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Interview tips for your first civilian job

If you’re leaving the army, one of your first priorities is likely to be finding a new job.

As part of this process, you’ll have to adapt to a new way of doing things, and if you’ve only ever worked in the army, this can be a significant change. You’ll need to start looking for jobs that suit your skills and experience, fill in application forms, write a CV and prepare for interviews.

The latter maybe something you’re not used to, but it’s an important part of any job hunt and it’s never too early to start preparing for your first interview. In this blog we give you our top tips on how to nail a great interview for your first civilian job.

4 top tips for your first civilian job interview

1. Prepare your responses

During an interview you’re likely to be asked a number of set questions, such as your reasons for leaving the army and what your career goals are for the future – the classic ‘where do you see yourself in 10 years?’ is a popular one! Or, you might be asked to give examples of how you have performed well under pressure.

You can prepare your answers to these questions as soon as possible, so that you know exactly what to say when you’re in the interview. This means you’ll appear more confident and your answers will feel polished, taking some of the stress out of the experience as you’ll know exactly what you need to say.

Write the answers down on cue cards and practice reciting the answers naturally – rope a friend in to help play the part of the interviewer to make it feel more realistic.

2. Compile some engaging questions

As well as answering questions about yourself, you’ll be given the opportunity to chat about the job and the company.

You’ll also be given the chance to ask questions of your own. As well as preparing stock answers to popular questions, it’s also a good idea to look ahead and plan the questions you want to ask.

This could be anything from the opportunities for progression, the levels of responsibility you can expect, or even the type of people you can expect to be working with: the more you engage with the interviewer the better, so even if you don’t necessarily need to know the details, it’s worth asking some questions to show that you’re keen.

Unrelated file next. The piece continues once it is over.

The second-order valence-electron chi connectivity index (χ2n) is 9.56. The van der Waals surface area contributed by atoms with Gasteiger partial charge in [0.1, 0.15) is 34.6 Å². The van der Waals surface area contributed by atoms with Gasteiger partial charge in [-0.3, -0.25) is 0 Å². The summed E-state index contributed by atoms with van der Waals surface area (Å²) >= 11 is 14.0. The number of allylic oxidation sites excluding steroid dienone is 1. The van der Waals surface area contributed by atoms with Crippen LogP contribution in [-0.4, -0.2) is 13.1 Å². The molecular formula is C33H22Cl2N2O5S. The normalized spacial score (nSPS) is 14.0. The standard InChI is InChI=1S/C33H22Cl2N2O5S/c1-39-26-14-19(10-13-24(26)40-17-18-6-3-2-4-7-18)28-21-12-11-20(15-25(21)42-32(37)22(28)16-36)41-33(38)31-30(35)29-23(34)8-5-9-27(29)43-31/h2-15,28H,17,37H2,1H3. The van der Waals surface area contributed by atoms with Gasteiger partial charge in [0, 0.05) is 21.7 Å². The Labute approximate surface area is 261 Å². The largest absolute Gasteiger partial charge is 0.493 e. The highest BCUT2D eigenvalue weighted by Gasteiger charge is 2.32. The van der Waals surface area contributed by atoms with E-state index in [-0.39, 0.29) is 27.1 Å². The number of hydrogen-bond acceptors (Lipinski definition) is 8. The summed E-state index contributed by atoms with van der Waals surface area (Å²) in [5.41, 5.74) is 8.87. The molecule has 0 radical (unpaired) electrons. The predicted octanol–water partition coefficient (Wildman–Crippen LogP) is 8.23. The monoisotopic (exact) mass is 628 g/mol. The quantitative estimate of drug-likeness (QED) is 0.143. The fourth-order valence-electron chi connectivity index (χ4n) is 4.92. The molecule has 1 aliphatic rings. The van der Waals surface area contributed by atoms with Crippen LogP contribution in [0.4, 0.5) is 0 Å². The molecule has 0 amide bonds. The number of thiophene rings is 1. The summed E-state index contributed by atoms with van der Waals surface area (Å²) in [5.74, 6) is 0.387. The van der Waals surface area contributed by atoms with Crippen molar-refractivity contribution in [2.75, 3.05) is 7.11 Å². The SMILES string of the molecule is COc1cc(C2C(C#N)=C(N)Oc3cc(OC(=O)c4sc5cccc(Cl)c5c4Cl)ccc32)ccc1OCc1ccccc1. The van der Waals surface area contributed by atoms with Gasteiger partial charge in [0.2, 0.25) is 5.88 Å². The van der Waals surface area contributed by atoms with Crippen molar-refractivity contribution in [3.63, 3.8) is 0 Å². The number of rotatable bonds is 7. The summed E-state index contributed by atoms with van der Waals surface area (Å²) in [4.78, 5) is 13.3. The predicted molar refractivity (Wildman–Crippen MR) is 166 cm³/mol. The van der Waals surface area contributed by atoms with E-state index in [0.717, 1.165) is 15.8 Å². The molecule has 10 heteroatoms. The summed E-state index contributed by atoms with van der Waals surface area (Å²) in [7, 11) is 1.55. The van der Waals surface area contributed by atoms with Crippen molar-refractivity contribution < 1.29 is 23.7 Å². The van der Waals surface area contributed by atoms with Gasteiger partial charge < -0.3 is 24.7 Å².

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3. Keep up with key trends

If you’re going into the civilian sector, you’ll need to show that your knowledge is current, for example, if you work in an avionics or mechanical role, it’s an excellent idea to research the latest technology and key trends.

In the forces, it’s likely that your training is first-rate, but being apart from the civilian sector means you may miss out on the latest news and developments in tech.

Follow appropriate companies on social media or keep up to date with an appropriate publication – printed or digital – about advancements in your field. You may be able to wow your interviewer with some great industry knowledge.

4. Compile your evidence

If your chosen career requires taking regular training to stay up to date, you’ll need to ensure that you have evidence to show your qualifications.

Before you start applying for jobs and interviews, gather all the evidence together, whether that’s certificates from training that you’ve completed or awards that you may have been given for your work.

Some jobs also require specific medical requirements so you will need to keep evidence of your medical history for your application too. Having everything to hand means you won’t struggle to find a particular document if you’re asked to bring it to your interview.

How M&E can support you to find your first civilian role

If you are working with a recruiter such as M&E Global, you’ll be given advice on interview preparations by your recruitment consultant. They will coach you through the process and they will tell you exactly what the client is looking for. They will also provide you with feedback from other interviewees.

For more advice on interview skills or applying for jobs, get in touch with our friendly team.New call-to-action

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